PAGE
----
Racism article only told part of the storyI am writing in...

SATURDAY MAIL BOX

December 28, 1996

Racism article only told part of the story

I am writing in response to the Dec. 15 article by Ronnie Greene,''Noose raises symbolism of racial divide.'' I, as well as the training participants, agreed to allow Mr. Greene to observe a class because of our desire to show that the Baltimore County Fire Department has adopted pro-active measures to combat intolerance and bigotry. But the positive aspects of the training program were not reported.

Here are some examples of the positives: Since the inception of Fair Practices Training (in the spring of 1996 and preceding the noose incident), more than 200 departmental members have been trained. The program is viewed to be both beneficial and needed by many attendees.

The goal of the training program is the fair and equitable treatment of all members. Training participants are taught relevant Equal Employment Opportunity laws, the Americans with Disabilities Act, and to recognize stereotypes, biases and sexual harassment. Members are informed that they can be held accountable for their actions.

The exclusion of (or the unwillingness to report) the positive does not provide the objectivity desired by many. Reporting a question (for example, ''Is this a prevailing belief in the Fire Department?'') as a statement also misrepresents reality.

Furthermore, the article creates the perception that all white males are racists and that they are the only people required to attend the classes. Most of the training sessions are attended by women and black males.

We only ask for fair and balanced reporting. The purpose of this training program is to bridge communication gaps; to foster an appreciation of all fire department members. The association of the training program with a ''racial divide'' does not serve that end.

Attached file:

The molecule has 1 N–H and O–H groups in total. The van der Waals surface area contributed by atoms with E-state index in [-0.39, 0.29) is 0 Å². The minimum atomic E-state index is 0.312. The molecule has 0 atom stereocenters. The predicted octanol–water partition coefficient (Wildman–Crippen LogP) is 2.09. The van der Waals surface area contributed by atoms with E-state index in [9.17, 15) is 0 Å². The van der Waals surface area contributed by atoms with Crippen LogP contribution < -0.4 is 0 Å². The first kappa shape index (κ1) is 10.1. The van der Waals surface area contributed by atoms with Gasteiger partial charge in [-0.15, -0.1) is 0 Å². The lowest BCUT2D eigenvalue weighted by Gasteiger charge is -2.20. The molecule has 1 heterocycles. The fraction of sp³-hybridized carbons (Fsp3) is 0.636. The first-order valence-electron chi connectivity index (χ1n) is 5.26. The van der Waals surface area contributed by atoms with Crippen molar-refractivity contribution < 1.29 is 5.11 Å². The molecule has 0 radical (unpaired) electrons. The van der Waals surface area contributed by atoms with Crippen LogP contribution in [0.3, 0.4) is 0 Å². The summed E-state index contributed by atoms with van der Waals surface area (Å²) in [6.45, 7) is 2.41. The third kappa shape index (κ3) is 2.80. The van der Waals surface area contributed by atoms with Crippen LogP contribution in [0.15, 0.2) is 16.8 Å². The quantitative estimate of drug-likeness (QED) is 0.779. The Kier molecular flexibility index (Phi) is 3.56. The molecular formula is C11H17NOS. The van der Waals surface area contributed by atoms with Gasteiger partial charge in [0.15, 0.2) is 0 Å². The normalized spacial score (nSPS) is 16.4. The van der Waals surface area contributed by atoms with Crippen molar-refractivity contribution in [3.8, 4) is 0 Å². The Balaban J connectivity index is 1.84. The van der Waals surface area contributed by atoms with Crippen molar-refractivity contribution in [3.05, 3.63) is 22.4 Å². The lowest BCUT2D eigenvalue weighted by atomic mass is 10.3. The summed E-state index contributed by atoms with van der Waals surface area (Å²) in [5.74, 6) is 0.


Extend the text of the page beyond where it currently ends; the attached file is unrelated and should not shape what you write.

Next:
John C. Parham

Towson

The writer is fair practices administrator for the Baltimore County Fire Department.

Symbolism of bridge fire

The accidental fire set by a destitute homeless man attempting to stay warm under a Jones Falls Expressway bridge ended up shutting down shopping activities in several nearby upscale shopping districts. It is a richly symbolic portent of what will occur on a larger scale once the so-called welfare reform is fully implemented.

People who are excluded will not simply disappear. Instead their exclusion will come back to haunt in a thousand unexpected ways the society which consigned them to the margins.

Curtis Price

Baltimore

Governor's zeal against gambling

I wish to begin this letter by stating unequivocally that I am not in favor of casino gambling in Maryland. As a former resident New Jersey, I can state that casinos add nothing to the economy, and often have an undesired effect on the community.

My wife and I have applauded Gov. Parris Glendening's strong stand against the casino interests who have lobbied hard in the state.

However, I was a bit taken aback at the hypocrisy of the governor's position in letting the state authorization for charity gambling in several counties in Maryland lapse. While it is possible that these games are not as pristine in their operation as one might wish, they are raising at least some money for charity. The governor, in his zeal to ''protect'' the citizens of Maryland may be doing them a disservice.

In addition, it strikes me as ironic that a governor whose lottery agency has just introduced several new games, including a multi-state Lotto, to boost sagging revenues would take such a firm stand against other forms of organized gambling. Lottery revenues have been dropping over the last year, and that gap will have to be made up by cuts to state government.

What evil will Governor Glendening shield us from next? Perhaps the bingo halls should watch their backs.

Michael G. Thompson

Baltimore

Gay couples are as stable as others

In her Dec. 17 column, Mona Charen says there are ''prudential reasons to resist the legitimization of homosexuality,'' including ''disease'' and ''instability of homosexual unions.`

To set the record straight: The same diseases that affect homosexuals affect heterosexuals. While AIDS, in the United States at least, has struck far more gay than heterosexual men, it has afflicted far fewer gay than heterosexual women.

There is no evidence that same-sex relationships are inherently less stable than opposite-sex ones. If it's true that gay people, on average, stay with partners for shorter periods than heterosexuals do, it's because they don't receive the societal support offered to heterosexual couples and are not allowed to legally marry.

My experience does not support the notion that gay relationships are short-lived. My boyfriend and I just celebrated ten years together, and the gay couples we know have been together as long as the heterosexual couples we know.

Ronald Hube

Baltimore

Nothing funny in memory loss

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